Cyberspace: Bulletin Board

Johnny finds he needs a favor from a friend in cyberspace. We see Johnny type something on his virtual keyboard, then selects from a pull down menu.

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A quick break in the action: In this shot we are looking at the real world, not the virtual, and I want to mention how clear and well-defined all the physical actions by actor Keanu Reeves are. I very much doubt that the headset he is wearing actually worked, so he is doing this without being able to see anything.

Will regular users of virtual reality systems be this precise with their gestures? Datagloves have always been expensive and rare, making studies difficult. But several systems offer submillimeter gestural tracking nowadays: version 2 of Microsoft Kinect, Google’s Soli, and Leap Motion are a few, and much cheaper and less fragile than a dataglove. Using any of these for regular desktop application tasks rather than games would be an interesting experiment.

Back in the film, Johnny flies through cyberspace until he finds the bulletin board of his friend. It is an unfriendly glowing shape that Johnny tries to expand or unfold without success.

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High Tech Binoculars

In Johnny Mnemonic we see two different types of binoculars with augmented reality overlays and other enhancements: Yakuz-oculars, and LoTek-oculars.

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The Yakuza are the last to be seen but also the simpler of the two. They look just like a pair of current day binoculars, but this is the view when the leader surveys the LoTek bridge.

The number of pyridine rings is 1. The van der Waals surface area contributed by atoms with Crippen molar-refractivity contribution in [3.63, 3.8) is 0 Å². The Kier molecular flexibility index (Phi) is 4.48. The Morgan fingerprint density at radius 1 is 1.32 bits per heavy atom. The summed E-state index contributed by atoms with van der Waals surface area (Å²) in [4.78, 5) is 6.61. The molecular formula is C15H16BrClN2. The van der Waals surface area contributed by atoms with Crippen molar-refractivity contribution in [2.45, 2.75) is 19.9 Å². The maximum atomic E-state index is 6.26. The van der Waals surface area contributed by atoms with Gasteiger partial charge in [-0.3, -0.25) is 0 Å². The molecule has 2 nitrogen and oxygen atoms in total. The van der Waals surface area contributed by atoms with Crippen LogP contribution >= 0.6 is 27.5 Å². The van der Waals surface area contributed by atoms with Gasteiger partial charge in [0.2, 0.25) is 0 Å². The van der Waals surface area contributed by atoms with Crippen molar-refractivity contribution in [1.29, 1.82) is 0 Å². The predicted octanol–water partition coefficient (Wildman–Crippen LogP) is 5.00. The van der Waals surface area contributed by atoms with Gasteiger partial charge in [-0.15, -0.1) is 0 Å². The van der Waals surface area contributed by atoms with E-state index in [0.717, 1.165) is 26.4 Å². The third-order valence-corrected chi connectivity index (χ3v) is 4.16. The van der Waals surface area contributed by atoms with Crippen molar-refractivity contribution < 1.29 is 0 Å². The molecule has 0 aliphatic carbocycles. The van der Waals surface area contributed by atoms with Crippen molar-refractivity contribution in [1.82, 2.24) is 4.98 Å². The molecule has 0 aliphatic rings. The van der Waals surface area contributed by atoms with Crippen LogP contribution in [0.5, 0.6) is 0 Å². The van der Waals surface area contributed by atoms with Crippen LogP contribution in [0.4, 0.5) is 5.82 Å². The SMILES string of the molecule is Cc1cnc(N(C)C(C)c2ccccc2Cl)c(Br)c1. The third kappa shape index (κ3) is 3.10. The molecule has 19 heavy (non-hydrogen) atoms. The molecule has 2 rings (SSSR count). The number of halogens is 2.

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I assume that the characters here are Japanese? Anyone?

In the centre is a fixed-size green reticule. At the bottom right is what looks like the magnification factor. At the top left and bottom left are numbers, using Western digits, that change as the binoculars move. Without knowing what the labels are I can only guess that they could be azimuth and elevation angles, or distance and height to the centre of the reticule. (The latter implies some sort of rangefinder.) Continue reading

Alien head stem line

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Using a tool that looks suspiciously identical to the Injection Carbon Reader, the stem line provides electrical current to nerve endings. It is inserted directly into the alien head and then controlled wirelessly via unseen controls on a nearby touch-sensitive slate pad.

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The output on the stem line device animates with changes, but it seems the numbers appear near the middle and then slide to fixed positions on the top and bottom. If the point of the display was output, and it is meant to be seen from a distance, wouldn’t a simpler large-number display make more sense? If motion is meant to convey the meaning, like a digital gauge on a multimeter, then the text should be fixed on the graduated background and slide with it.

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By stimulating the locus coeruleus of the alien, the Prometheus scientists seek to “trick it into thinking it’s still alive,” even though they have not confirmed the physiology of this 2000 year old alien specimen, or even that (in a quick Googling, the author learned that) this is the panic area of the nervous system. Were the results really that surprising?